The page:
This civic-minded founder and investor shows how to embark on political reform
It is a common complaint among those who support UK entrepreneurs that too much talent is being sucked into the big banks. Andrew Dixon, founder of ARC InterCapital, not only found a way out, but continued to support UK entrepreneurs and the company beyond in ways that cannot be easily measured in a balance sheet.
Prior to founding ARC InterCapital in 2001, Andrew Dixon was at Goldman Sachs and before that at SociÃ©tÃ© GÃ©nÃ©rale. He was always drawn to working with entrepreneurs because of his admiration for their creativity and vision, and the booming tech scene of the 1990s convinced him there was an opportunity.
Dixon wanted to invest in SociÃ©tÃ© GÃ©nÃ©rale. âI made my first investment in American Metals Recovery (AMR). It was an exceptionally naÃ¯ve investment that ultimately failed, but I really enjoyed the process and most importantly I learned a lot. There is no shame in failing as long as you can use the experience to progress. After AMR, I invested in IDM Limited, which was successful, selling almost at the peak of initial internet popularity.
More than two decades later, he has invested over Â£ 30million in more than 40 local UK companies. It has a diverse portfolio, including Infinitesima, the developer of the fast probe microscope for the semiconductor industry, and LIVE IT, a ticketing platform.
âI mainly focused on the technology and software space while tending to avoid retail. I’m always looking for companies that are doing something different in a growing market, âhe says. “But at the end of the day, I invest in people, not just ideas.”
He is looking for entrepreneurs who take a different approach and an unorthodox solution to the problem, as well as those with deep reserves of tenacity, energy and empathy, and with the vision to predict the ever-changing needs of consumers and of the market at large. He is also looking for strong communicators and the ability to prioritize what will really move the dial of the company.
When it comes to the business, âit’s very important that the business has the opportunity to build a strong and robust economic divide,â Dixon says. âI’m looking for companies that have a way to maintain their competitive advantages over time. We don’t want a competitor to just duplicate the business. Warren Buffett said it best, saying he was always on the lookout for investment in businesses surrounded by a large, long-lasting moat, protecting a formidable economic castle ruled by an honest lord.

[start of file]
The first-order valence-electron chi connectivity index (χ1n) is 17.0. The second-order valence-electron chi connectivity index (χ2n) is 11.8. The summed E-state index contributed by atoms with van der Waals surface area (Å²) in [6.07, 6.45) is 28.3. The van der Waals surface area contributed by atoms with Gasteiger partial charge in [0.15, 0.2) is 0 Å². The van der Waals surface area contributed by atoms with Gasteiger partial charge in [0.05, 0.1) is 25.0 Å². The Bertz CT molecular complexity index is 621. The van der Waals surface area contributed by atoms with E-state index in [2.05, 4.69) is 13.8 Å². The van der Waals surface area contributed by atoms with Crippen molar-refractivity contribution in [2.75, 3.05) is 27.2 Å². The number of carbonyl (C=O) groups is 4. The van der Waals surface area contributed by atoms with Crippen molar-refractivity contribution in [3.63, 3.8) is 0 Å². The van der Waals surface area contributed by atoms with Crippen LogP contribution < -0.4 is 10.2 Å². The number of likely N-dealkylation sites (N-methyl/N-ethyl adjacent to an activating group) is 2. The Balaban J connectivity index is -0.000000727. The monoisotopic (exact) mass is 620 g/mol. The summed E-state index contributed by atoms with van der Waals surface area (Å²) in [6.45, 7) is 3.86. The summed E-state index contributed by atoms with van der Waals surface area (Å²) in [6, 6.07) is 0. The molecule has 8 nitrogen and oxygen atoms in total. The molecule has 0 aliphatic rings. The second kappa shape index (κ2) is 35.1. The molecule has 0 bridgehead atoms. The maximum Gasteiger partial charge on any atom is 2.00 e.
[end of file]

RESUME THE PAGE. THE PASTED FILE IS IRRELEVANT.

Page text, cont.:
Dixon is concerned about some of the gaps, however, particularly the dominance of global tech giants such as Google, Amazon and Apple. âGrowth is good, but they have become untouchable and something has to be done about it globally,â he says.
âFinding the right talent is also a huge challenge,â Dixon says. âAs the tech industry grows, the supply of skilled engineers and programmers cannot keep up. We are not investing enough in education to prepare this generation and the next for the jobs of tomorrow, and that is holding back businesses and, indeed, society at large.
Dixon would also like to see more clarity on the UK’s long-term economic strategy, as well as better economic relations with our closest trading partners. âI am all for free trade, but new trade deals with countries on the other side of the world will not be the savior of our economic woes. And it is clear that access to our closest and most important market, the EU, has become much more bureaucratic. “
Outside of entrepreneurship, Dixon founded the Woodhaven Trust and is passionate about prison reform. It supports nonprofit prisoner rehabilitation organizations such as Code 4000, which teaches programming skills to offenders, and Prosper 4 Group, which provides employment opportunities for ex-offenders. âThese are innovative and hard-working charities on the front lines that help inmates prepare to live beyond their sentence. Supporting offender rehabilitation may not be fashionable, but the evidence suggests that this is by far the most pragmatic approach to reducing recidivism rates, âhe says.
In 2020 Dixon created Fairer Share because he believes we have been plagued by an unfair and irrational property tax system for decades in the UK. While government after government recognizes the need for change, they have all kicked the road out of fear of upsetting voters.
According to Dixon: âOn the one hand, the council tax is still based on 1991 property values, so it leaves poorer areas, especially in the north and the Midlands, to pay a much higher rate than London and the southeast, where home values ââhave grown much faster. On the other hand, due to the tiered structure – where all properties in a specific tier pay the same amount – homes at the bottom of each tier pay proportionately more than those at the top of each tier. On top of that, we have the stamp duty which taxes real estate transactions, making it expensive for young people to move up the property ladder or for older couples to downsize. Taxes on transactions of this nature have always seemed special to me.
âThe result is an increase in regional and intergenerational inequalities,â adds the hse. âThe UK now has higher levels of regional inequality than 28 other developed countries, including the US, France and Germany, according to an analysis by the University of Sheffield. It is a scourge for our society.
While many entrepreneurs and investors shy away from it, Dixon is more than happy to find himself stuck in the thick of it all about politics and politics. It should serve as an inspiration. After all, the UK and the world in general need more of this civic spirit.